Atopic Dermatitis (Eczema)

by Stephen Holt, MD, MS

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    00:02 Atopic dermatitis is actually often referred to as "the itch that rashes," rather than the rash that itches, because oftentimes, patients report they feel itchy even before the lesions have occurred. And then once they start scratching, then they start to have this erythema, there's dry skin, it's severely pruritic. And over time, these erythematous papules and vesicles start to arrive, perhaps with even some exudates and crusting.

    00:27 And over time, you'll get these dry, scaly, excoriated plaques with progressive lichenification. Eventually, we'll have lesions called lichen simplex Chronicus, which is LSC, which is essentially just this leathery skin from all this chronic itching over a long period of time. I mentioned those classic aspects of where you should look for it. And in adults, it may be more localized and again, lichenified, this lichen simplex Chronicus that I mentioned.

    00:58 So, looking back at our case, I think we can safely say that our patient has a diagnosis of atopic dermatitis.

    01:05 We're going to treat it by avoiding any triggers, and again, you can do some skin prick testing to try and figure out exactly what the nvironmental triggers are. It's really important to educate patients about preserving moisture. That means avoiding taking hot showers, don't scrub the moisture off your skin with a towel after getting out of the shower.

    01:24 And you can use some topical emollients, like petroleum jelly or Eucerin cream, those kinds of things to keep the skin moist.

    01:32 Oral anti-histamines are used for pruritus as tolerated.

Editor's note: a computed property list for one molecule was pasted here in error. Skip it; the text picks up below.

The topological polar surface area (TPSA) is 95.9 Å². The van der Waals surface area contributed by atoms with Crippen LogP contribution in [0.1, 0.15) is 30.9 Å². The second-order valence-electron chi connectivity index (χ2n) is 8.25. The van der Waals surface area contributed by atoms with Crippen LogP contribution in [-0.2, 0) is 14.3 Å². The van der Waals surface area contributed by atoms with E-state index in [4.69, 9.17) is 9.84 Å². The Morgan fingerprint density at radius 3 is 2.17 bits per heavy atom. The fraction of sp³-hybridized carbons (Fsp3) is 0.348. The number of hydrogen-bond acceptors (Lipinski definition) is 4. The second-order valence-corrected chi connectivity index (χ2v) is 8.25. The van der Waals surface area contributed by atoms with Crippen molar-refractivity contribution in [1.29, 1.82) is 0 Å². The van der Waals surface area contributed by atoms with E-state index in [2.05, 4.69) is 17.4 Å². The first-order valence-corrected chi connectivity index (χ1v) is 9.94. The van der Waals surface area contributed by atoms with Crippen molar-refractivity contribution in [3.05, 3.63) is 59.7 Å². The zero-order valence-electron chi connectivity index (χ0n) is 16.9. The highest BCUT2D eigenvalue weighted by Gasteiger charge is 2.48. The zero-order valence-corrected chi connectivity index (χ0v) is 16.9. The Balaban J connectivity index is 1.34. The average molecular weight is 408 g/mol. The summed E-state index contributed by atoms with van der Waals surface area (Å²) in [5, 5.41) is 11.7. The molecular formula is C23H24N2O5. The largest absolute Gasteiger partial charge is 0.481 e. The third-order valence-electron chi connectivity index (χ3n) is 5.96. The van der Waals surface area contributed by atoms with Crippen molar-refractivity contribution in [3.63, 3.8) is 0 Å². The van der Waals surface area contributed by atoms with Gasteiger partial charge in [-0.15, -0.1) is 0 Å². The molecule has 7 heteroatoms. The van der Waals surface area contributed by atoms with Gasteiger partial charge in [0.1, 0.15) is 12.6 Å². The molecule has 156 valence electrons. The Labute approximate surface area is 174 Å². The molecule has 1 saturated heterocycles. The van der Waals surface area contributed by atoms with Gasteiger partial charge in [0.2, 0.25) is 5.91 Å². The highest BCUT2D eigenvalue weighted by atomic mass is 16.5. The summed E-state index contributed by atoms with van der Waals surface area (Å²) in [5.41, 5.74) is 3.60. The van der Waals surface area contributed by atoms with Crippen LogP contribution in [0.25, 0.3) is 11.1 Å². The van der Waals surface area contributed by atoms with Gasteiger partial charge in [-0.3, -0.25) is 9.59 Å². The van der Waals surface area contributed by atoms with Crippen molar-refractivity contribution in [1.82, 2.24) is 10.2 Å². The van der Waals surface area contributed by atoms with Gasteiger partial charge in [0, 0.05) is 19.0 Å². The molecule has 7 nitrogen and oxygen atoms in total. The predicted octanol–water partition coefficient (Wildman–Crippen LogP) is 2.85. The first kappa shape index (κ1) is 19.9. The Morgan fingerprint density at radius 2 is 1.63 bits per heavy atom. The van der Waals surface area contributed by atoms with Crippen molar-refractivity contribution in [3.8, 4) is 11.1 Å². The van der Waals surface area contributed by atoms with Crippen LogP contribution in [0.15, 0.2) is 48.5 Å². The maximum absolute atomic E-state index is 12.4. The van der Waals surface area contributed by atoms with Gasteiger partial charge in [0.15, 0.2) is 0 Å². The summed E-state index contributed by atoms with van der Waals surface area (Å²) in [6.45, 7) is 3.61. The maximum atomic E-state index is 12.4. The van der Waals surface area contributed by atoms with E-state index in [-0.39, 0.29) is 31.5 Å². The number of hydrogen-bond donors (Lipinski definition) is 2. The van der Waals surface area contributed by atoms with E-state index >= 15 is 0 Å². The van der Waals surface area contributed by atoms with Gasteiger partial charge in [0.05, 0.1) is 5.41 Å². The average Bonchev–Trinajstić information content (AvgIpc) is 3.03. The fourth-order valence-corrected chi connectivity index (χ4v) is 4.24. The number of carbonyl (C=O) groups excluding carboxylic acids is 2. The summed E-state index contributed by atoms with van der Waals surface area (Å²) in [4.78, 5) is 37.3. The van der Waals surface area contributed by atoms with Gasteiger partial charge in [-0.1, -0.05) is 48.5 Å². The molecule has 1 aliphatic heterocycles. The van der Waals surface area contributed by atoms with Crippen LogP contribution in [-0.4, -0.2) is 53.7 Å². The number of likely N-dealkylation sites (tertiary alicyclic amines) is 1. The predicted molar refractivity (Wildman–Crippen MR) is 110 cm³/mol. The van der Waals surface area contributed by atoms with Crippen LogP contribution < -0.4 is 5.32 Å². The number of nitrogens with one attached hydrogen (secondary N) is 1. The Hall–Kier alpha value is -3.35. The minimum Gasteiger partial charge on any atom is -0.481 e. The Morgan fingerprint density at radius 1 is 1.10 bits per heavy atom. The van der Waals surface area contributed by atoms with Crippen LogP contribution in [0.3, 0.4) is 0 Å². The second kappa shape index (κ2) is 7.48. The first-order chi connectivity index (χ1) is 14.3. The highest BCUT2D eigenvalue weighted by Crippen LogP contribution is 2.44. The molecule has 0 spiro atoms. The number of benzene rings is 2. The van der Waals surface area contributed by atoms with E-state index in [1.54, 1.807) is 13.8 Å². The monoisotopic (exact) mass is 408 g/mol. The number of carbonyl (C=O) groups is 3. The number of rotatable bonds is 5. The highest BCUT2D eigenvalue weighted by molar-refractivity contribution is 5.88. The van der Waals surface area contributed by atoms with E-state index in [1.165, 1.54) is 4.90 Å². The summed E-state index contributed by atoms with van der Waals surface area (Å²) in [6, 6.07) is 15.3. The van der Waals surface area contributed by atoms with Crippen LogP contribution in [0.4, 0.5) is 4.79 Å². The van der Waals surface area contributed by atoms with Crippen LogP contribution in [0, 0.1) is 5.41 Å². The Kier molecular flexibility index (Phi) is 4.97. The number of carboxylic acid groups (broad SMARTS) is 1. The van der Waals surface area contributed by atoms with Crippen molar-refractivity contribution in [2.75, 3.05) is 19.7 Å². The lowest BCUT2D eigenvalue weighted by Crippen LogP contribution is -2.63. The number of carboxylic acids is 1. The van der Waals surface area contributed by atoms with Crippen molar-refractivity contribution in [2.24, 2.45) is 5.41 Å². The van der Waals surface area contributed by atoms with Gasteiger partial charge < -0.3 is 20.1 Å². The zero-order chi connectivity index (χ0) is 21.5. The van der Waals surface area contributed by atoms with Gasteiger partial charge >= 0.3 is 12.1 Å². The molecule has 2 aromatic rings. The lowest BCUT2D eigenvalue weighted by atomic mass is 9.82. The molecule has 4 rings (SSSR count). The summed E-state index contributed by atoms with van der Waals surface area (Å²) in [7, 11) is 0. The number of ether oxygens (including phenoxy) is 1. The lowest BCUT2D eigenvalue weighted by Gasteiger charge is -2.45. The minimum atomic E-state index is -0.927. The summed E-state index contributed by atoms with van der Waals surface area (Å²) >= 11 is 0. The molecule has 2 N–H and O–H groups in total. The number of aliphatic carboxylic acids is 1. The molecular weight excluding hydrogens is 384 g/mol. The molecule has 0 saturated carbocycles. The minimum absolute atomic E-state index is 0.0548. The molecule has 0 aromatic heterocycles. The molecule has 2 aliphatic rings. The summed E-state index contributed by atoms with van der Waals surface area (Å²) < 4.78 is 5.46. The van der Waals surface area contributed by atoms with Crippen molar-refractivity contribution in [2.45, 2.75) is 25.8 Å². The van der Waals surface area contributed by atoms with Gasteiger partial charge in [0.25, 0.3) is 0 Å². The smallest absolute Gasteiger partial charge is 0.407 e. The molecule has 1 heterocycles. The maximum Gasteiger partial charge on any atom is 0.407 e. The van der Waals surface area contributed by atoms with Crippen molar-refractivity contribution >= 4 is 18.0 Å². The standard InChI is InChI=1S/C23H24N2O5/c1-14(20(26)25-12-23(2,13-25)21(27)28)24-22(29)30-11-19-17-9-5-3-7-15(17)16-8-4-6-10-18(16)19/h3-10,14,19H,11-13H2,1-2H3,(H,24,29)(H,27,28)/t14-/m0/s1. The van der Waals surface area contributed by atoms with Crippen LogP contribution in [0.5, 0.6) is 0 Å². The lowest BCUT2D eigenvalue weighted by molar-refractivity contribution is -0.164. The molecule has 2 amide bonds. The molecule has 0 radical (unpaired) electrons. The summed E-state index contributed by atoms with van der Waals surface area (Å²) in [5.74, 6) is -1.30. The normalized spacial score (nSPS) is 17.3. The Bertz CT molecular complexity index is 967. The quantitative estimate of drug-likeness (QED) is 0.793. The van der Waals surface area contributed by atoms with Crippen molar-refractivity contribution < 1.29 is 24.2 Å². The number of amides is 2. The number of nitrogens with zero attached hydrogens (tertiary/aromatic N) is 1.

01:37 We certainly can use topical inflammatories, whether it's steroids or some of the steroid-sparing agents like the calcineurin inhibitors, tacrolimus, pimecrolimus. And under severe instances, we can move on to UV light phototherapy.

    01:53 We can use systemic steroids. That would really be a desperate sort of measure, and cyclosporine will be somewhat less toxic.

    02:03 So, key points for atopic dermatitis. It's chronic, relapsing, intensely pruritic, immune- mediated skin disease that tends to get better over the span of a child's life.

    02:14 Predilection for the antecubital, the popliteal fossae, the volar wrists, the ankles, the hands. It's characterized by dry, erythematous papules and vesicles.

    02:23 You're going to look for lichenification, especially as you get older, and excoriations from all that scratching.

    02:28 Keep the skin moist, avoid those allergens, and if needed, use topical glucocorticoids and calcineurin inhibitors.

    About the Lecture

    The lecture Atopic Dermatitis (Eczema) by Stephen Holt, MD, MS is from the course Allergic and Immune-mediated Skin Disorders.

    Included Quiz Questions

    1. The volar aspects of the wrists, ankles, and neck are commonly involved.
    2. It manifests as papules and pustules with honey-crusted lesions.
    3. It is caused by a delayed-type hypersensitivity reaction.
    4. A skin biopsy is necessary for diagnosis.
    5. Avoidance of triggers and the use of topical ketoconazole are first-line treatments.

    Author of lecture Atopic Dermatitis (Eczema)

     Stephen Holt, MD, MS

    Stephen Holt, MD, MS

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